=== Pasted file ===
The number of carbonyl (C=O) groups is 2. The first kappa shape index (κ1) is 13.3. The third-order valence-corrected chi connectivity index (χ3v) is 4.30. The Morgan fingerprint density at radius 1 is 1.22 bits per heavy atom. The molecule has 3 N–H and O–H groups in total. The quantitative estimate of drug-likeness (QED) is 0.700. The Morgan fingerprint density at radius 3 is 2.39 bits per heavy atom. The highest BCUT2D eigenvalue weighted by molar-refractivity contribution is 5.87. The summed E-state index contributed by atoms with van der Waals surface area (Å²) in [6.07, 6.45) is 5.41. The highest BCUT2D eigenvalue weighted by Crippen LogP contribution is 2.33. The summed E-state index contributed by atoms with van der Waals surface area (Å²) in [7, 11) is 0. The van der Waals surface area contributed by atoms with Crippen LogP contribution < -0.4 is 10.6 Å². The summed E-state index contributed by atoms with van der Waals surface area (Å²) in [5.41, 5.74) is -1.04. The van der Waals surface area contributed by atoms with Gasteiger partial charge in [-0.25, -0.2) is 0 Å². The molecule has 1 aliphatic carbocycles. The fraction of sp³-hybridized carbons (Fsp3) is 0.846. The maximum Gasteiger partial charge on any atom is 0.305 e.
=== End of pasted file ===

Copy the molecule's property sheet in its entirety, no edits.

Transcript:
The number of carbonyl (C=O) groups is 2. The first kappa shape index (κ1) is 13.3. The third-order valence-corrected chi connectivity index (χ3v) is 4.30. The Morgan fingerprint density at radius 1 is 1.22 bits per heavy atom. The molecule has 3 N–H and O–H groups in total. The quantitative estimate of drug-likeness (QED) is 0.700. The Morgan fingerprint density at radius 3 is 2.39 bits per heavy atom. The highest BCUT2D eigenvalue weighted by molar-refractivity contribution is 5.87. The summed E-state index contributed by atoms with van der Waals surface area (Å²) in [6.07, 6.45) is 5.41. The highest BCUT2D eigenvalue weighted by Crippen LogP contribution is 2.33. The summed E-state index contributed by atoms with van der Waals surface area (Å²) in [7, 11) is 0. The van der Waals surface area contributed by atoms with Crippen LogP contribution < -0.4 is 10.6 Å². The summed E-state index contributed by atoms with van der Waals surface area (Å²) in [5.41, 5.74) is -1.04. The van der Waals surface area contributed by atoms with Gasteiger partial charge in [-0.25, -0.2) is 0 Å². The molecule has 1 aliphatic carbocycles. The fraction of sp³-hybridized carbons (Fsp3) is 0.846. The maximum Gasteiger partial charge on any atom is 0.305 e.